Yet, instead of uplifting student voices – or even using this platform to bolster the university’s own claims of being a “climate leader”—UC investment administrators seemed to shy away from this victory against the industry. They would rather be remembered as impartial and indifferent to ‘politics’, beholden solely to the weighing of economic costs and benefits, while the ‘politics’ they so wish to dismiss will determine the viability of their students’ futures.
Whether the Regents and administrators like it or not, this victory places our university, finally, on the right side of history. As Alyssa Lee, former Fossil Free UCLA member and the current director of Divest Ed, the national training and strategy hub for student fossil fuel divestment campaigns, said:
“Hundreds of other divestment campaigns across the country have seen the same kind of stalling, excuses, and false promises that the UC administration gave to Fossil Free UC. But now that they, as the largest school system in the country, are divesting, we see that victory is not only possible but on the horizon.”
This victory could be a historical turning point—it could lead other institutions like Harvard to divest or banks to stop funding continued fossil fuel exploration. And this is why setting the record straight is so important: this record adds a John Hancock-sized signature to the declaration that we are breaking free from the industry that has done the most to fuel the climate crisis. Thanks to the thousands of campaigners who worked tirelessly toward this goal, this declaration beckons us toward a more just and equitable future.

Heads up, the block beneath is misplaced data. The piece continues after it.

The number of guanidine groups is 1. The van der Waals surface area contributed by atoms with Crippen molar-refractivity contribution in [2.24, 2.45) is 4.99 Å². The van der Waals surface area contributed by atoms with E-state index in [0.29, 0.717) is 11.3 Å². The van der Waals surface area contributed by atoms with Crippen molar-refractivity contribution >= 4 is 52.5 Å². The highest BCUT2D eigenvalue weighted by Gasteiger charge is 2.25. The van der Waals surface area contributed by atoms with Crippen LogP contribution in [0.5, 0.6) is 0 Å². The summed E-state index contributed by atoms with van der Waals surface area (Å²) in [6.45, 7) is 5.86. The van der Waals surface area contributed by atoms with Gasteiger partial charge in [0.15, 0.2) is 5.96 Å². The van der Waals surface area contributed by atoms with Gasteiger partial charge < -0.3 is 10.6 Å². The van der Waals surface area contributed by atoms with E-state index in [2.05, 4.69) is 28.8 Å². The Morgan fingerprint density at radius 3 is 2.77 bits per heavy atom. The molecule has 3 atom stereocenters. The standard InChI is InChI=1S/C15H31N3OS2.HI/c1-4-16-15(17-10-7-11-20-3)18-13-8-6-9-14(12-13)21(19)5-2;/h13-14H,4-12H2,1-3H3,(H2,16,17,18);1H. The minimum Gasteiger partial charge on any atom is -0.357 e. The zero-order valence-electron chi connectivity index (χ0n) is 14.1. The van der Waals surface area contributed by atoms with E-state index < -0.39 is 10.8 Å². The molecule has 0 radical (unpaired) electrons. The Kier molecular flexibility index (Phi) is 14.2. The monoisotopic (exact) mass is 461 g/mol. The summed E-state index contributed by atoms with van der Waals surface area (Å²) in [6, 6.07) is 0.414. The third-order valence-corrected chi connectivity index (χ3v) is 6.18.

The UC has moved its money out of fossil fuel companies, and this victory was won by the divestment campaign that has helped teach a generation of climate activists to take the fight to the fossil fuel industry. But this is a climate emergency, and there is much more to be done; banks remain recalcitrant. Chase, Wells Fargo, Bank of America, Citi, and RBC continue not only to invest in fossil fuel expansion but also to ramp up investments as the climate crisis worsens. Now, we’ve got to take the fight to them too.
Communities like Richmond, California and Black Mesa in the Navajo Nation are leading the way and demonstrating how we might decolonize, decarbonize, decentralize, and democratize our energy transition with solutions that puts power back in the hands of people. The UC’s commitment to divest must be accompanied by a commitment to reinvest in these climate solutions and a just energy transition. As such, our work will not be finished until the money that the UC has moved out of the extractive fossil fuel economy is reinvested in one that is regenerative, restorative, and just.